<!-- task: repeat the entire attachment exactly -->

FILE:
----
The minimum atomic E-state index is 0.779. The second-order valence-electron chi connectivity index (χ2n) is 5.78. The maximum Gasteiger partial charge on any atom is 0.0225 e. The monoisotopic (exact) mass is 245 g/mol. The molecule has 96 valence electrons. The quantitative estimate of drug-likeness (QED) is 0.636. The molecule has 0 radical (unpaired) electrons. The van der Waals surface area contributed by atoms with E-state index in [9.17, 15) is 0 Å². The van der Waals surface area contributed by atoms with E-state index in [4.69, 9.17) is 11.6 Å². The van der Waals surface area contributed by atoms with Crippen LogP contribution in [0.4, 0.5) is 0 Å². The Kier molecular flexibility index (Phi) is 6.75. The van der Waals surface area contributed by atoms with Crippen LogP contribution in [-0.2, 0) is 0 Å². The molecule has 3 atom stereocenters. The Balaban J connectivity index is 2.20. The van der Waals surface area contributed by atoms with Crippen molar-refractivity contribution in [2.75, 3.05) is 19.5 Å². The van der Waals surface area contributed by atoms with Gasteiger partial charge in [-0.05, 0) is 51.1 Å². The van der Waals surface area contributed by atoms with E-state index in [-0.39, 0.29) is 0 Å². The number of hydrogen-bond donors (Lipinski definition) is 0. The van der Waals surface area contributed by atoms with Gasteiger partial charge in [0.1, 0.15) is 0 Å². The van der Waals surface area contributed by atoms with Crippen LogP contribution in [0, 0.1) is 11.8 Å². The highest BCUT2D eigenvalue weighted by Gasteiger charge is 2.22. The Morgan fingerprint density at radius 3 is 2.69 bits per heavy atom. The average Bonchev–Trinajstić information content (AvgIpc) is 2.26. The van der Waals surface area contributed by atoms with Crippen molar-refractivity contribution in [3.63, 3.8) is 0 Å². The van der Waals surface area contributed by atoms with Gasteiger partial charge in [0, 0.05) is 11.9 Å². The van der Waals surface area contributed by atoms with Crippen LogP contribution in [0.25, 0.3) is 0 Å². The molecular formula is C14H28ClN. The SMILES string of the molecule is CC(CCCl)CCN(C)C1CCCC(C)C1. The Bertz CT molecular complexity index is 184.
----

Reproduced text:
The minimum atomic E-state index is 0.779. The second-order valence-electron chi connectivity index (χ2n) is 5.78. The maximum Gasteiger partial charge on any atom is 0.0225 e. The monoisotopic (exact) mass is 245 g/mol. The molecule has 96 valence electrons. The quantitative estimate of drug-likeness (QED) is 0.636. The molecule has 0 radical (unpaired) electrons. The van der Waals surface area contributed by atoms with E-state index in [9.17, 15) is 0 Å². The van der Waals surface area contributed by atoms with E-state index in [4.69, 9.17) is 11.6 Å². The van der Waals surface area contributed by atoms with Crippen LogP contribution in [0.4, 0.5) is 0 Å². The Kier molecular flexibility index (Phi) is 6.75. The van der Waals surface area contributed by atoms with Crippen LogP contribution in [-0.2, 0) is 0 Å². The molecule has 3 atom stereocenters. The Balaban J connectivity index is 2.20. The van der Waals surface area contributed by atoms with Crippen molar-refractivity contribution in [2.75, 3.05) is 19.5 Å². The van der Waals surface area contributed by atoms with Gasteiger partial charge in [-0.05, 0) is 51.1 Å². The van der Waals surface area contributed by atoms with E-state index in [-0.39, 0.29) is 0 Å². The number of hydrogen-bond donors (Lipinski definition) is 0. The van der Waals surface area contributed by atoms with Gasteiger partial charge in [0.1, 0.15) is 0 Å². The van der Waals surface area contributed by atoms with Crippen LogP contribution in [0, 0.1) is 11.8 Å². The highest BCUT2D eigenvalue weighted by Gasteiger charge is 2.22. The Morgan fingerprint density at radius 3 is 2.69 bits per heavy atom. The average Bonchev–Trinajstić information content (AvgIpc) is 2.26. The van der Waals surface area contributed by atoms with Crippen molar-refractivity contribution in [3.63, 3.8) is 0 Å². The van der Waals surface area contributed by atoms with Gasteiger partial charge in [0, 0.05) is 11.9 Å². The van der Waals surface area contributed by atoms with Crippen LogP contribution in [0.25, 0.3) is 0 Å². The molecular formula is C14H28ClN. The SMILES string of the molecule is CC(CCCl)CCN(C)C1CCCC(C)C1. The Bertz CT molecular complexity index is 184.